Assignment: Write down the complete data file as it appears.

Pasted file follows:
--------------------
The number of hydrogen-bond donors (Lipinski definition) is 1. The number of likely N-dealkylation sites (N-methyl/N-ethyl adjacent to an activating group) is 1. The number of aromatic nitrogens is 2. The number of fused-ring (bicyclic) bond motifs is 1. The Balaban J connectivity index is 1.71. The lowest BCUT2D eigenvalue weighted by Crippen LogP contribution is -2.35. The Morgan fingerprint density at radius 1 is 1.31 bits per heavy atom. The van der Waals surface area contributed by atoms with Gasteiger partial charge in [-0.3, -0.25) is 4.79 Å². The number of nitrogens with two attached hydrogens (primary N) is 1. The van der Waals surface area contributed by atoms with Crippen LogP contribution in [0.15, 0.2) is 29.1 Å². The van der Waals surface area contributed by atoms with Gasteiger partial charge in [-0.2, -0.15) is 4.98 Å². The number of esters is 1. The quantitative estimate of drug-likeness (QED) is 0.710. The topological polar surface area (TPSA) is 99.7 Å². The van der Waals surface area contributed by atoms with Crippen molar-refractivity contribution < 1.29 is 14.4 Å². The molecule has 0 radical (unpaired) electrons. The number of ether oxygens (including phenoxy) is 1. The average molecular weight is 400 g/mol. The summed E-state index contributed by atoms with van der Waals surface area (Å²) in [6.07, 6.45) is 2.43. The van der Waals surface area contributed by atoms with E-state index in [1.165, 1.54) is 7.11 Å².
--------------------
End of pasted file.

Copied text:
The number of hydrogen-bond donors (Lipinski definition) is 1. The number of likely N-dealkylation sites (N-methyl/N-ethyl adjacent to an activating group) is 1. The number of aromatic nitrogens is 2. The number of fused-ring (bicyclic) bond motifs is 1. The Balaban J connectivity index is 1.71. The lowest BCUT2D eigenvalue weighted by Crippen LogP contribution is -2.35. The Morgan fingerprint density at radius 1 is 1.31 bits per heavy atom. The van der Waals surface area contributed by atoms with Gasteiger partial charge in [-0.3, -0.25) is 4.79 Å². The number of nitrogens with two attached hydrogens (primary N) is 1. The van der Waals surface area contributed by atoms with Crippen LogP contribution in [0.15, 0.2) is 29.1 Å². The van der Waals surface area contributed by atoms with Gasteiger partial charge in [-0.2, -0.15) is 4.98 Å². The number of esters is 1. The quantitative estimate of drug-likeness (QED) is 0.710. The topological polar surface area (TPSA) is 99.7 Å². The van der Waals surface area contributed by atoms with Crippen molar-refractivity contribution < 1.29 is 14.4 Å². The molecule has 0 radical (unpaired) electrons. The number of ether oxygens (including phenoxy) is 1. The average molecular weight is 400 g/mol. The summed E-state index contributed by atoms with van der Waals surface area (Å²) in [6.07, 6.45) is 2.43. The van der Waals surface area contributed by atoms with E-state index in [1.165, 1.54) is 7.11 Å².